This is the clearest, most detailed image of a sunspot ever taken in visible light. These ultra-magnetic structures are thought to be crucial to potentially Earth-threatening space weather, and it's photos like these that will help us better understand the risk.

Sunspots are solar regions that appear much darker than the surrounding area because of extreme magnetic activity. The sudden increase in magnetism blocks convection in the area, which causes a drop in surface temperature. Because they're anywhere from 1,000 to 3,000 degrees cooler than the surrounding parts of the Sun, they become what's known as a black body, which accounts for their apparent darkness. Of course, if you took a sun spot and isolated it from the rest of the Sun, it would still be brighter than pretty much anything on Earth.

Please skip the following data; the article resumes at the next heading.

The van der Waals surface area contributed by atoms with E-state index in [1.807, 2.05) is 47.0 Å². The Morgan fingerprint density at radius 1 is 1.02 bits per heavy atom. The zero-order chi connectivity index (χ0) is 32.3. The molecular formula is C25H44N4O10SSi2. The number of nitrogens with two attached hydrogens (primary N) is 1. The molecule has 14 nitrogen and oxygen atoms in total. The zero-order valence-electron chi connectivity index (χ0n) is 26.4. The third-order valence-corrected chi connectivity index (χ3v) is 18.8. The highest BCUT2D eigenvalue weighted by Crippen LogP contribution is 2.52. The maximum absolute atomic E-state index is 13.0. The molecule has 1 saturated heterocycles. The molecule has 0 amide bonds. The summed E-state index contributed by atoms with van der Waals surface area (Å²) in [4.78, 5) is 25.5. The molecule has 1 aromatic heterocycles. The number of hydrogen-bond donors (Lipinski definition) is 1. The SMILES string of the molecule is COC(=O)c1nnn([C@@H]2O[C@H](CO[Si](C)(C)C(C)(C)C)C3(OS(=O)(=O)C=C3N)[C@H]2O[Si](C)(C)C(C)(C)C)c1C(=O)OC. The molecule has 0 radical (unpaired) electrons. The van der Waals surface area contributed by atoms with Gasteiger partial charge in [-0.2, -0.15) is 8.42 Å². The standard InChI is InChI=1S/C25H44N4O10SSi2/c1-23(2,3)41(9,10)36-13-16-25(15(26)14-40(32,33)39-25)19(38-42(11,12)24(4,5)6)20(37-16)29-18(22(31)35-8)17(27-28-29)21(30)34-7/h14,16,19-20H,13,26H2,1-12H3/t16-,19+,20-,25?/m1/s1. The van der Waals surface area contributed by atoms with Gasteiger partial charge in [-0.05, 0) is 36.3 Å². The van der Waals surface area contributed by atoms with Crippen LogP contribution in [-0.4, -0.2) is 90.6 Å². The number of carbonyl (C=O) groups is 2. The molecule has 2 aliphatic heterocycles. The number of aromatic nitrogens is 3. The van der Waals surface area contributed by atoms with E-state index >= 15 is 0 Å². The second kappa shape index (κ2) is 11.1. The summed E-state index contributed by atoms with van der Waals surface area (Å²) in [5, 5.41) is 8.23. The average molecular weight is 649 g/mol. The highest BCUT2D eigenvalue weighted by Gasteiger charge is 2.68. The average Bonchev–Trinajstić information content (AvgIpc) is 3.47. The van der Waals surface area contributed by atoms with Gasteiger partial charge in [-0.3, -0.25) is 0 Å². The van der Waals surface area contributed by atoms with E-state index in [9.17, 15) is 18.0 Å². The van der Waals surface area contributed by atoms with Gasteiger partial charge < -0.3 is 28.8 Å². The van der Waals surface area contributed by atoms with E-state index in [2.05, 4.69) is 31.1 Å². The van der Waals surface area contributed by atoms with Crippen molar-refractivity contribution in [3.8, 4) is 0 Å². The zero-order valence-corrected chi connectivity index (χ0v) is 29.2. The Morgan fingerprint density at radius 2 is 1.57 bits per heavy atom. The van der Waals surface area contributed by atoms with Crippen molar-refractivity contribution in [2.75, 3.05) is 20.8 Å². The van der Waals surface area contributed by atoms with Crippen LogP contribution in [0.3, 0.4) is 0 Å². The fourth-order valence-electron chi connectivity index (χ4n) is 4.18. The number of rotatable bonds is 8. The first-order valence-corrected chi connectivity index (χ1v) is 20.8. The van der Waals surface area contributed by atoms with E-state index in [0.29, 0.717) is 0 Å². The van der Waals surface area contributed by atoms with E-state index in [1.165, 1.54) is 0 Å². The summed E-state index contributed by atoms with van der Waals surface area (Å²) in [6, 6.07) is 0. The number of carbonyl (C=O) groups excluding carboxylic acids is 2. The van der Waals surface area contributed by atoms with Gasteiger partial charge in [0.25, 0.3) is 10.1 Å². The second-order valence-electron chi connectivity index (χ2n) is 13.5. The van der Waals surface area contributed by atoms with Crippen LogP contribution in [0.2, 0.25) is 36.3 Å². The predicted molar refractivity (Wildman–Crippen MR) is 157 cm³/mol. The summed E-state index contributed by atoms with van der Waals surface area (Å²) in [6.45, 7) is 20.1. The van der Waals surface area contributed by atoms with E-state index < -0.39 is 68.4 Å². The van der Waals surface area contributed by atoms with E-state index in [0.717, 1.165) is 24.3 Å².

Because they're so magnetic, sunspots cause other phenomena such as solar flares, which can disrupt satellites and even expose people in airplanes to radiation. Space weather can, at its most extreme, have even more destructive consequence on Earth, so the more we understand about how these systems form, the better. This particular image gives us our best look yet at a sunspot, and it was taken by the New Solar Telescope at the Big Bear Solar Observatory, which is owned and operated by the New Jersey Institute of Technology.